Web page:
This Pac-12 Fridays miniseries on college basketball in the Conference of (real NCAA) Champions and its Midwest partners, the B1G, looks at a crazy year in the past. The two leagues put 11 teams into March Madness, and one team made it all the way to national final despite not winning the title (in fact, losing to future B1G school Maryland!). The truly wacky stuff came in the B1G, where four teams tied for the regular-season title. How does that even happen? Read on …

2002 Pac-10 PoY: Sam Clancy, F, USC (original, confirmed)

Oregon was the regular-season champ, beating out 4 other teams by 2 games in the standings. Meanwhile, the Arizona Wildcats took home the tourney trophy, and USC Trojans forward Sam Clancy (6.2 WS) won the PoY vote. What a mess to sort through! California and Stanford joined Arizona and USC in that pack of second-place teams, so we will have plenty of candidates to sort through, since Clancy finished third in value. But how to sift through the chaff? We have to try.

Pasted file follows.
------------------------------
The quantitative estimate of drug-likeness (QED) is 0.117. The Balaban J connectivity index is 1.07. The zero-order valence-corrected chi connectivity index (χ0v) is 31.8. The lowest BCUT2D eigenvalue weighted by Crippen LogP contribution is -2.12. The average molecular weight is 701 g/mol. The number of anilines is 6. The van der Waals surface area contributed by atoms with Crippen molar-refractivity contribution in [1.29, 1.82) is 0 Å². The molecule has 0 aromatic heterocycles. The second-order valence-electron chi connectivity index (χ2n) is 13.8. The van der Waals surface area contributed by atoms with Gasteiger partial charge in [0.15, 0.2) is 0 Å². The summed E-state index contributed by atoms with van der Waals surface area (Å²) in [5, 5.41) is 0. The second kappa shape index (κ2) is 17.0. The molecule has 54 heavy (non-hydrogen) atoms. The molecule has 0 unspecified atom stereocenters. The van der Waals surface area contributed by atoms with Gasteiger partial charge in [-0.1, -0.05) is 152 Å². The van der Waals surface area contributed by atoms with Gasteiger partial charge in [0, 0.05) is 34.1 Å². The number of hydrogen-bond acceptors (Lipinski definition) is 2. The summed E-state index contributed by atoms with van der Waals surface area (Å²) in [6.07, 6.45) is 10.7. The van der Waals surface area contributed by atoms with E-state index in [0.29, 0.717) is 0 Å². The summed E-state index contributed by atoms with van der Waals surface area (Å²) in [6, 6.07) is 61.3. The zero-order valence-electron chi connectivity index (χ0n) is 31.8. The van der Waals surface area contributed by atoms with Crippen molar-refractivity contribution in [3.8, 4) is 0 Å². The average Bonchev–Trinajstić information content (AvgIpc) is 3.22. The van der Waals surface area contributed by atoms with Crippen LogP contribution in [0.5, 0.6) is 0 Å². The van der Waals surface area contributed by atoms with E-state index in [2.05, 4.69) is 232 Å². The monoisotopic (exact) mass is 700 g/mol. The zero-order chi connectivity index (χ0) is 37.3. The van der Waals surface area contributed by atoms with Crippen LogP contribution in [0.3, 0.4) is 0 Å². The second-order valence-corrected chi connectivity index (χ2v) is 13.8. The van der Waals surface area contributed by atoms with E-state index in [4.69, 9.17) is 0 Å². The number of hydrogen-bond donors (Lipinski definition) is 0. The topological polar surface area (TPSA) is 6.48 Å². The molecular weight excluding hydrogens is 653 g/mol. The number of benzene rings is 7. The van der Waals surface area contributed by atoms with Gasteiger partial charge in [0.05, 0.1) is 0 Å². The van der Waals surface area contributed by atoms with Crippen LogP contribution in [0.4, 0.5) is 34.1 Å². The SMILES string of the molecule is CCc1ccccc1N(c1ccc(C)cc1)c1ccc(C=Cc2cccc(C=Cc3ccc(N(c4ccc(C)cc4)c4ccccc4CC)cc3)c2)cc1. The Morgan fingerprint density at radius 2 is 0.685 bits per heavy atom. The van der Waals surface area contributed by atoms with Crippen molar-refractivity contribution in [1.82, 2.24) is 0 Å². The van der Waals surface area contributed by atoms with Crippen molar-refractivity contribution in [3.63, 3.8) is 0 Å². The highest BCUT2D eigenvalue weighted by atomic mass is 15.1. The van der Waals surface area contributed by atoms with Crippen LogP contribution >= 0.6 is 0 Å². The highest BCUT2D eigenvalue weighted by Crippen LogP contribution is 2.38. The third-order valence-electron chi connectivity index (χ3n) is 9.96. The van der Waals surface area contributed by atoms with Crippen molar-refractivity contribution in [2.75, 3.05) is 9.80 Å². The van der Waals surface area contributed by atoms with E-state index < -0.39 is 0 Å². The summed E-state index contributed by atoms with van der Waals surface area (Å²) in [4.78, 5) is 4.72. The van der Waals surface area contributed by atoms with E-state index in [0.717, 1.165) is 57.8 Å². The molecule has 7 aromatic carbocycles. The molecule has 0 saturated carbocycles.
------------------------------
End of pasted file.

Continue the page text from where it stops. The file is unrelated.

The Ducks placed 3 players in the Top 8, so they’re all out. Clancy was the only Trojan to make the Top 10, and the Golden Bears top player didn’t even crack our required threshold of 5.0 WS—that leaves us with Clancy or Stanford center Curtis Borchardt (6.9), who led the Pac-10 in value. He was the only Cardinal in the Top 8, although one of his teammates managed to support him with 4.4 WS. On that note, we will confirm Clancy’s vote win. He was all alone.

2002 B1G PoY: Jared Jeffries, F, Indiana (original, confirmed)

The four-way tie for first featured Illinois, Iowa, Ohio State, and Wisconsin—with Michigan State just one game behind, denying the Spartans a possible fifth-straight B1G title at the time. Hoosiers F Jared Jeffries (5.0 WS) took home the PoY hardware, long before he led Indiana to the NCAA title game. With only three players topping 5.0 WS, too, it’s a small candidate pool here joining Jeffries: Illini F Brian Cook (5.2) and Iowa guard Luke Recker (5.1). What a season!

How does the league’s Top 10 pan out? Illinois had No. 1 and No. 4 value players, so that’s going to cancel both. Meanwhile, the Hawkeyes put up the No. 2 and No. 6 players. Indiana? The No. 3 and No. 7 players. The same WS gap occurred between No. 2 and No. 3 that existed between No. 6 and No. 7. Since this is too close to discern in retrospect, we’re going to just stick with the voters at the time and confirm Jeffries’ vote win. Maybe it’s the way out? Oh well.